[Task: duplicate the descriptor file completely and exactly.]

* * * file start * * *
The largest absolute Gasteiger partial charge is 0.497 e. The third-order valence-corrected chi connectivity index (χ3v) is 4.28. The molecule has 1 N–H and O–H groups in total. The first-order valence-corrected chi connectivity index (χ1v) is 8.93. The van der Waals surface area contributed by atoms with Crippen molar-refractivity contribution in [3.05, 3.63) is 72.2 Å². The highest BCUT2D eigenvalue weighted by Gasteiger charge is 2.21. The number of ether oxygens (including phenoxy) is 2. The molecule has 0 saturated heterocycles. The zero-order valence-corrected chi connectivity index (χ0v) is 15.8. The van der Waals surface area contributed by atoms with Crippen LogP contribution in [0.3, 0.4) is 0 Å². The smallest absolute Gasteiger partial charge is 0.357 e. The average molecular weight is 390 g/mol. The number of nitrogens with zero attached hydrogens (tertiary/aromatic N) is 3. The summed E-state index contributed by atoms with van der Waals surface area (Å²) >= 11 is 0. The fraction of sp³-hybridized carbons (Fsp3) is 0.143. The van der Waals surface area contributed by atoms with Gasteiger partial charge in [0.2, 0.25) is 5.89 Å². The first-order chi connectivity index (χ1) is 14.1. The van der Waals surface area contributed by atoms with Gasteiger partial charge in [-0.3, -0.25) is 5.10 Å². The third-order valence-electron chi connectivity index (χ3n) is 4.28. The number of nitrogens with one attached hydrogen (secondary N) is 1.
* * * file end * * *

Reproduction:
The largest absolute Gasteiger partial charge is 0.497 e. The third-order valence-corrected chi connectivity index (χ3v) is 4.28. The molecule has 1 N–H and O–H groups in total. The first-order valence-corrected chi connectivity index (χ1v) is 8.93. The van der Waals surface area contributed by atoms with Crippen molar-refractivity contribution in [3.05, 3.63) is 72.2 Å². The highest BCUT2D eigenvalue weighted by Gasteiger charge is 2.21. The number of ether oxygens (including phenoxy) is 2. The molecule has 0 saturated heterocycles. The zero-order valence-corrected chi connectivity index (χ0v) is 15.8. The van der Waals surface area contributed by atoms with Crippen LogP contribution in [0.3, 0.4) is 0 Å². The smallest absolute Gasteiger partial charge is 0.357 e. The average molecular weight is 390 g/mol. The number of nitrogens with zero attached hydrogens (tertiary/aromatic N) is 3. The summed E-state index contributed by atoms with van der Waals surface area (Å²) >= 11 is 0. The fraction of sp³-hybridized carbons (Fsp3) is 0.143. The van der Waals surface area contributed by atoms with Gasteiger partial charge in [0.2, 0.25) is 5.89 Å². The first-order chi connectivity index (χ1) is 14.1. The van der Waals surface area contributed by atoms with Gasteiger partial charge in [-0.3, -0.25) is 5.10 Å². The third-order valence-electron chi connectivity index (χ3n) is 4.28. The number of nitrogens with one attached hydrogen (secondary N) is 1.